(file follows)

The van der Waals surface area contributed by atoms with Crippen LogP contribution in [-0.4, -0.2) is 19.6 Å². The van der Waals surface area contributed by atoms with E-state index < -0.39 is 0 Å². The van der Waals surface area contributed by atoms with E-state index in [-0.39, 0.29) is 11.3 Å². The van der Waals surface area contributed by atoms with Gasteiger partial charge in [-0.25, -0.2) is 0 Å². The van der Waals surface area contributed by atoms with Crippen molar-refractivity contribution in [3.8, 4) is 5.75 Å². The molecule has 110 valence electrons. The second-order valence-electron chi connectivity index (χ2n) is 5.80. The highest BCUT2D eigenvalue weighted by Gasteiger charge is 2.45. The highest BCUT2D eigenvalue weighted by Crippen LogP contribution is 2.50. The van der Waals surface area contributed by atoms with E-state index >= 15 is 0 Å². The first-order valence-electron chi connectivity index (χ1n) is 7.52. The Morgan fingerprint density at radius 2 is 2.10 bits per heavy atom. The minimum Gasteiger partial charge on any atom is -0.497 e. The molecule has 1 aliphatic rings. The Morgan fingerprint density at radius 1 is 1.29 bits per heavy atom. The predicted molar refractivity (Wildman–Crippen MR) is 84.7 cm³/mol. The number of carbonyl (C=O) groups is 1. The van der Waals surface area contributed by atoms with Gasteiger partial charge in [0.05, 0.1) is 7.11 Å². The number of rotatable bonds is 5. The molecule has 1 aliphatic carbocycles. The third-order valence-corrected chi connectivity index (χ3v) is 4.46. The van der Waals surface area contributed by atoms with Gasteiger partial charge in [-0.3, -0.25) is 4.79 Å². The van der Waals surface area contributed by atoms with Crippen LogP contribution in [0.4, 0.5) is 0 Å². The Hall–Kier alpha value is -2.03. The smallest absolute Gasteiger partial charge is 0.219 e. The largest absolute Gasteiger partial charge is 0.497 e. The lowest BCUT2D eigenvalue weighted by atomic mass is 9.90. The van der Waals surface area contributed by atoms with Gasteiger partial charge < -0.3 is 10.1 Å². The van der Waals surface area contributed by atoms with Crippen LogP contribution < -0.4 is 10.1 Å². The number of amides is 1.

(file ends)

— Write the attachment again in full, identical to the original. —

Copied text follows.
The van der Waals surface area contributed by atoms with Crippen LogP contribution in [-0.4, -0.2) is 19.6 Å². The van der Waals surface area contributed by atoms with E-state index < -0.39 is 0 Å². The van der Waals surface area contributed by atoms with E-state index in [-0.39, 0.29) is 11.3 Å². The van der Waals surface area contributed by atoms with Gasteiger partial charge in [-0.25, -0.2) is 0 Å². The van der Waals surface area contributed by atoms with Crippen molar-refractivity contribution in [3.8, 4) is 5.75 Å². The molecule has 110 valence electrons. The second-order valence-electron chi connectivity index (χ2n) is 5.80. The highest BCUT2D eigenvalue weighted by Gasteiger charge is 2.45. The highest BCUT2D eigenvalue weighted by Crippen LogP contribution is 2.50. The van der Waals surface area contributed by atoms with E-state index >= 15 is 0 Å². The first-order valence-electron chi connectivity index (χ1n) is 7.52. The Morgan fingerprint density at radius 2 is 2.10 bits per heavy atom. The minimum Gasteiger partial charge on any atom is -0.497 e. The molecule has 1 aliphatic rings. The Morgan fingerprint density at radius 1 is 1.29 bits per heavy atom. The predicted molar refractivity (Wildman–Crippen MR) is 84.7 cm³/mol. The number of carbonyl (C=O) groups is 1. The van der Waals surface area contributed by atoms with Gasteiger partial charge in [0.05, 0.1) is 7.11 Å². The number of rotatable bonds is 5. The molecule has 1 aliphatic carbocycles. The third-order valence-corrected chi connectivity index (χ3v) is 4.46. The van der Waals surface area contributed by atoms with Gasteiger partial charge in [-0.3, -0.25) is 4.79 Å². The van der Waals surface area contributed by atoms with Crippen LogP contribution in [0.4, 0.5) is 0 Å². The Hall–Kier alpha value is -2.03. The smallest absolute Gasteiger partial charge is 0.219 e. The largest absolute Gasteiger partial charge is 0.497 e. The lowest BCUT2D eigenvalue weighted by atomic mass is 9.90. The van der Waals surface area contributed by atoms with Gasteiger partial charge < -0.3 is 10.1 Å². The van der Waals surface area contributed by atoms with Crippen LogP contribution < -0.4 is 10.1 Å². The number of amides is 1.